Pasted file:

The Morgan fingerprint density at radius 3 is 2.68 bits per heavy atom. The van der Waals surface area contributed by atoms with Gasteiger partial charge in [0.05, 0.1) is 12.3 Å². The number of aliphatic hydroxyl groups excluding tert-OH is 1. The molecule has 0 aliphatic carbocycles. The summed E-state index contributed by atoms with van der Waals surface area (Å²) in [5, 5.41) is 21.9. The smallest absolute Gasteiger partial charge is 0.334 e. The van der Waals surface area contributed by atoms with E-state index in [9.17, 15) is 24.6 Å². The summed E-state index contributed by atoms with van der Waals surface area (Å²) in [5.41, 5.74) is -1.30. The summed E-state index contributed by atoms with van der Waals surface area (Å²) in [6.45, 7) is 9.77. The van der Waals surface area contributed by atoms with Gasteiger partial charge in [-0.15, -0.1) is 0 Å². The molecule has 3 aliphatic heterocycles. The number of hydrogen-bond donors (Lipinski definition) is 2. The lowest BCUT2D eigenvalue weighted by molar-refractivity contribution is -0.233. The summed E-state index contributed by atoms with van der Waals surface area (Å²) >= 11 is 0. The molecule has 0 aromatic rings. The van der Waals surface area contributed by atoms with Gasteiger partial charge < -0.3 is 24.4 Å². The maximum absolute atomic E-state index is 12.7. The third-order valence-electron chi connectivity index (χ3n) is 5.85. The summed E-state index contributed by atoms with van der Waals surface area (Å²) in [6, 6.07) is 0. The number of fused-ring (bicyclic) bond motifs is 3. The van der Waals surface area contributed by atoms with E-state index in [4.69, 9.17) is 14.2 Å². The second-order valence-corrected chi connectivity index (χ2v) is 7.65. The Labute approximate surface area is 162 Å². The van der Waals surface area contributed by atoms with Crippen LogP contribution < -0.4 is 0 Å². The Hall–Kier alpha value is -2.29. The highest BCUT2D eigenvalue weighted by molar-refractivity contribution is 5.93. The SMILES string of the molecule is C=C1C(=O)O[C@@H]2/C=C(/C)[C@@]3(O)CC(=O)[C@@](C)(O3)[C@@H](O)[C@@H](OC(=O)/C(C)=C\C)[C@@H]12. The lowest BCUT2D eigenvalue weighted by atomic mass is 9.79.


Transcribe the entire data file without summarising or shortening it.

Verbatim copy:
The Morgan fingerprint density at radius 3 is 2.68 bits per heavy atom. The van der Waals surface area contributed by atoms with Gasteiger partial charge in [0.05, 0.1) is 12.3 Å². The number of aliphatic hydroxyl groups excluding tert-OH is 1. The molecule has 0 aliphatic carbocycles. The summed E-state index contributed by atoms with van der Waals surface area (Å²) in [5, 5.41) is 21.9. The smallest absolute Gasteiger partial charge is 0.334 e. The van der Waals surface area contributed by atoms with E-state index in [9.17, 15) is 24.6 Å². The summed E-state index contributed by atoms with van der Waals surface area (Å²) in [5.41, 5.74) is -1.30. The summed E-state index contributed by atoms with van der Waals surface area (Å²) in [6.45, 7) is 9.77. The van der Waals surface area contributed by atoms with Gasteiger partial charge in [-0.15, -0.1) is 0 Å². The molecule has 3 aliphatic heterocycles. The number of hydrogen-bond donors (Lipinski definition) is 2. The lowest BCUT2D eigenvalue weighted by molar-refractivity contribution is -0.233. The summed E-state index contributed by atoms with van der Waals surface area (Å²) >= 11 is 0. The molecule has 0 aromatic rings. The van der Waals surface area contributed by atoms with Gasteiger partial charge < -0.3 is 24.4 Å². The maximum absolute atomic E-state index is 12.7. The third-order valence-electron chi connectivity index (χ3n) is 5.85. The summed E-state index contributed by atoms with van der Waals surface area (Å²) in [6, 6.07) is 0. The number of fused-ring (bicyclic) bond motifs is 3. The van der Waals surface area contributed by atoms with E-state index in [4.69, 9.17) is 14.2 Å². The second-order valence-corrected chi connectivity index (χ2v) is 7.65. The Labute approximate surface area is 162 Å². The van der Waals surface area contributed by atoms with Crippen LogP contribution < -0.4 is 0 Å². The Hall–Kier alpha value is -2.29. The highest BCUT2D eigenvalue weighted by molar-refractivity contribution is 5.93. The SMILES string of the molecule is C=C1C(=O)O[C@@H]2/C=C(/C)[C@@]3(O)CC(=O)[C@@](C)(O3)[C@@H](O)[C@@H](OC(=O)/C(C)=C\C)[C@@H]12. The lowest BCUT2D eigenvalue weighted by atomic mass is 9.79.